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Original sentence: "If ethics and business are to be viewed as inextricably linked, management must play an important role in this process, ensuring that a company follows an ethical code of conduct"

(1) [...] management must play an important role in this process and must ensure that a company follows an ethical code of conduct

(2) [...] management must play an important role in this process which ensures that a company follows an ethical code of conduct

Does "ensuring" refer to the management who must ensure that ... (1) or does it refer to the process which needs to ensure that ... (2)?

I know that sentences like: "I see a men who is walking on the road" could be transferred to "I see a men walking on the road". However, I see often this construct above which is not easy to distinguish as an English learner. What is the rule behind it?

Thanks in advance!

  • '[M]anagement must play an important role in this process, ensuring that ...' means that the important role and ensuring XXX are virtual synonyms rather than separate components. (2) better reflects this. This is not a matter of which is grammatically correct, so I've re-tagged. – Edwin Ashworth Jul 3 at 18:18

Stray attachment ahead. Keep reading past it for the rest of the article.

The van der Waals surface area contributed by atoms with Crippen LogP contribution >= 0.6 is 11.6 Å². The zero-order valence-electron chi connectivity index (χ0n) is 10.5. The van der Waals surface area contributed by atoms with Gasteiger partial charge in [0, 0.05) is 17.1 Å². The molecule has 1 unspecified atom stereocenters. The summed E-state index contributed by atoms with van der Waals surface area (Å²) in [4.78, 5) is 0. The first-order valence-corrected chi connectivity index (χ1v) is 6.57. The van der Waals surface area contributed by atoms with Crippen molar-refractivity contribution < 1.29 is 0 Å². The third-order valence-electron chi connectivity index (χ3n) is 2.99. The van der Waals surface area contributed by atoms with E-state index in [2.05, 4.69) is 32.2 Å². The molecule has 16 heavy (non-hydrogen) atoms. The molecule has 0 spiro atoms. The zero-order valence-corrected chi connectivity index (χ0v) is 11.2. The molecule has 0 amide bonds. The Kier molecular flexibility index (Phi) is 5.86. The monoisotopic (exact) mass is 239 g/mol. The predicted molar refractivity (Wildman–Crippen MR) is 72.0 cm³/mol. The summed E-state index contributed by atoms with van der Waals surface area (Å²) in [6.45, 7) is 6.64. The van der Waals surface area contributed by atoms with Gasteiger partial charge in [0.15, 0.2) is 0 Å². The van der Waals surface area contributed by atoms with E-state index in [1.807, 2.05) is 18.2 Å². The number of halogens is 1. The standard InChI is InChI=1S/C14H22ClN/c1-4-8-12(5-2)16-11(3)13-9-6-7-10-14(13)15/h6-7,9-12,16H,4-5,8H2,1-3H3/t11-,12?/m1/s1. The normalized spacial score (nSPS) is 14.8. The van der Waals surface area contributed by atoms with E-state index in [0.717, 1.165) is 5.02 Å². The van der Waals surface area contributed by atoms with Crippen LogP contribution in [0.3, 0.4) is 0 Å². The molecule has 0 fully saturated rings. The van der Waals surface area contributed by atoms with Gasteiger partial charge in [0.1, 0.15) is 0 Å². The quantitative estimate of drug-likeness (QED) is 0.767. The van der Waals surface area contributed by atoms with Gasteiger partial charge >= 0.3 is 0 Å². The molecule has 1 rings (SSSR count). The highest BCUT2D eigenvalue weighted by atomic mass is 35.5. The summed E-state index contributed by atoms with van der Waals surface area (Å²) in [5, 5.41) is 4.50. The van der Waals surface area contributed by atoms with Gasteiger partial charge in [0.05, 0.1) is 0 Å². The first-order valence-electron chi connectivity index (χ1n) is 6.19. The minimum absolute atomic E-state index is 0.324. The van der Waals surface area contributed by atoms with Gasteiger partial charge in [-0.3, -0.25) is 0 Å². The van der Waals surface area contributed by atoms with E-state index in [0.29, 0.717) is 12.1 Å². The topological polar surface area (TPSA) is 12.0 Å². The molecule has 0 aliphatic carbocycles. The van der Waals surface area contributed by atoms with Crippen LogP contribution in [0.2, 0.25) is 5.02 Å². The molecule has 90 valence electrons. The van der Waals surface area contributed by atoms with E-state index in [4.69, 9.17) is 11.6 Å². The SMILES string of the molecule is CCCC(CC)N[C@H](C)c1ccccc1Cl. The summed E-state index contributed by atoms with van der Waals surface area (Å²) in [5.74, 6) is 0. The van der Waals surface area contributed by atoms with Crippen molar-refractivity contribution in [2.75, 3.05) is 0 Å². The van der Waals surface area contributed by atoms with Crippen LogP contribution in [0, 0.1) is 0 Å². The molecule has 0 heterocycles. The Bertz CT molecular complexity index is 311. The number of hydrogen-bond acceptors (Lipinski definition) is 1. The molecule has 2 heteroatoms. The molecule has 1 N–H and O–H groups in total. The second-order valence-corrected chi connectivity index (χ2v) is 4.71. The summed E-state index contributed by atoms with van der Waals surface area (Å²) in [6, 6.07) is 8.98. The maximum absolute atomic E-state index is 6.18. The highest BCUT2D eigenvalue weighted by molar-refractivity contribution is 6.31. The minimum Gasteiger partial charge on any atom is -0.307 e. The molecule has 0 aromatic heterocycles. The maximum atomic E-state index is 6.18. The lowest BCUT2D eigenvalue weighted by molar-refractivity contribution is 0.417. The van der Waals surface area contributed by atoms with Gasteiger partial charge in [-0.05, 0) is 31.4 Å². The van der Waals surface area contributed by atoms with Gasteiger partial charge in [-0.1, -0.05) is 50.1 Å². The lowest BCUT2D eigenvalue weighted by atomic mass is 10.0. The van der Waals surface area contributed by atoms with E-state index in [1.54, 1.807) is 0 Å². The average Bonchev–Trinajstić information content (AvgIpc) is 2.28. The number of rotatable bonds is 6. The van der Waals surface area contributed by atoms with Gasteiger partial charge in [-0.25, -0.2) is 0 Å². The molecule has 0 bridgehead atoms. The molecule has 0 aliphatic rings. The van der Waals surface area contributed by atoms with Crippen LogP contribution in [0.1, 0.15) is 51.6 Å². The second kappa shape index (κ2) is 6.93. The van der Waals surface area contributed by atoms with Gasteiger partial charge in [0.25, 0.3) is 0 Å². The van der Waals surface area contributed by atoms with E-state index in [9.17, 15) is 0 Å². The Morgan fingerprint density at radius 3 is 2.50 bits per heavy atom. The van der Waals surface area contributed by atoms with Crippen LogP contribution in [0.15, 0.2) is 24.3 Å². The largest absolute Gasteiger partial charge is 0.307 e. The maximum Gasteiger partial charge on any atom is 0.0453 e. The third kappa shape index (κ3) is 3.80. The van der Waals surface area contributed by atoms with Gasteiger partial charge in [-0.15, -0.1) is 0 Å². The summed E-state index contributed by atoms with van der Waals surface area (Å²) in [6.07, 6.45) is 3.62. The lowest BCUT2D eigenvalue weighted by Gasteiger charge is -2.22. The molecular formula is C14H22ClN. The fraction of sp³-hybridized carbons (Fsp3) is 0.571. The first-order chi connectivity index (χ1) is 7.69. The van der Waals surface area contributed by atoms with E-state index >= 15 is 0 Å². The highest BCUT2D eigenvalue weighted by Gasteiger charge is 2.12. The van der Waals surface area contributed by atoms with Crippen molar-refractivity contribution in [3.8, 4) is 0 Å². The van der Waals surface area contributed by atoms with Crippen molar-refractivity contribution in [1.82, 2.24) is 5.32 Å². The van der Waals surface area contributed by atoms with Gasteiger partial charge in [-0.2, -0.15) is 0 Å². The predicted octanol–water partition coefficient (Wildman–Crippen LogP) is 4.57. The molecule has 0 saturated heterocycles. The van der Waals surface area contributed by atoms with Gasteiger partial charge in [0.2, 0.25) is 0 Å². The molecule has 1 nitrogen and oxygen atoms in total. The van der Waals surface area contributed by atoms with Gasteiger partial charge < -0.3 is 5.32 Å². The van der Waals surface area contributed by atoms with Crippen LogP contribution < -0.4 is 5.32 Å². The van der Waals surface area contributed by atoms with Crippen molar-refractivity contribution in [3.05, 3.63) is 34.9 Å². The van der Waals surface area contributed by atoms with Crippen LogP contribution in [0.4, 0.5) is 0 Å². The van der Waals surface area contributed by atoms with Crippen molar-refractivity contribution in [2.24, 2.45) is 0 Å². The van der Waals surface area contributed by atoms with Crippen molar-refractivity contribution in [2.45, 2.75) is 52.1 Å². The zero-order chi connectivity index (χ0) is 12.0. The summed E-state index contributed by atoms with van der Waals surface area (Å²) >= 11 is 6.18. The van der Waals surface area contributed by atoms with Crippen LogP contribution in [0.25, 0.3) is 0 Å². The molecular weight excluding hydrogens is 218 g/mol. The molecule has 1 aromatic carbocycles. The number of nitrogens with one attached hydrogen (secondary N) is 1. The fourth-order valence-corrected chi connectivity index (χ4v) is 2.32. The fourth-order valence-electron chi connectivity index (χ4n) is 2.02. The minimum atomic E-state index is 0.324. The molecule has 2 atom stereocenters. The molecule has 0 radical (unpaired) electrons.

• By doing what comes before ensuring, management is ensuring all that comes after ensuring. So, by playing that role, management produces ethical conduct. – Yosef Baskin Jul 3 at 18:26
  • Management sets the processes and ensure.... (here it is the 'management') 2) Management sets the processes which ensure....(here, it is the 'processes'). These are the types of sentences in big companies (e.g. Xerox Corpn.) where the employees have to sign a document named "Business ethics and conflict of interest policy". All it means is that "Management sets a process to ensure.... – Ram Pillai Aug 3 at 3:46
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So far as the grammatical structure of the sentence is concerned, there is arguably an ambiguity as to whether the management or the process does the ensuring. In view of there being a comma after process, the most natural reading of the sentence is as something like:

management must play an important role in this process, which consists in the management's ensuring that a company follows . . . .

It is, however, not very important whether we read the sentence in this way or as something like:

management must play an important role in this process, which ensures that a company follows . . . .

Even though the two differ grammatically, one would be hard pressed to find any real difference between the ideas they convey. The sentence, in any event, appears to be a piece of managerial rhetoric, which is probably written without the expectation that it would be subjected to careful critical scrutiny.

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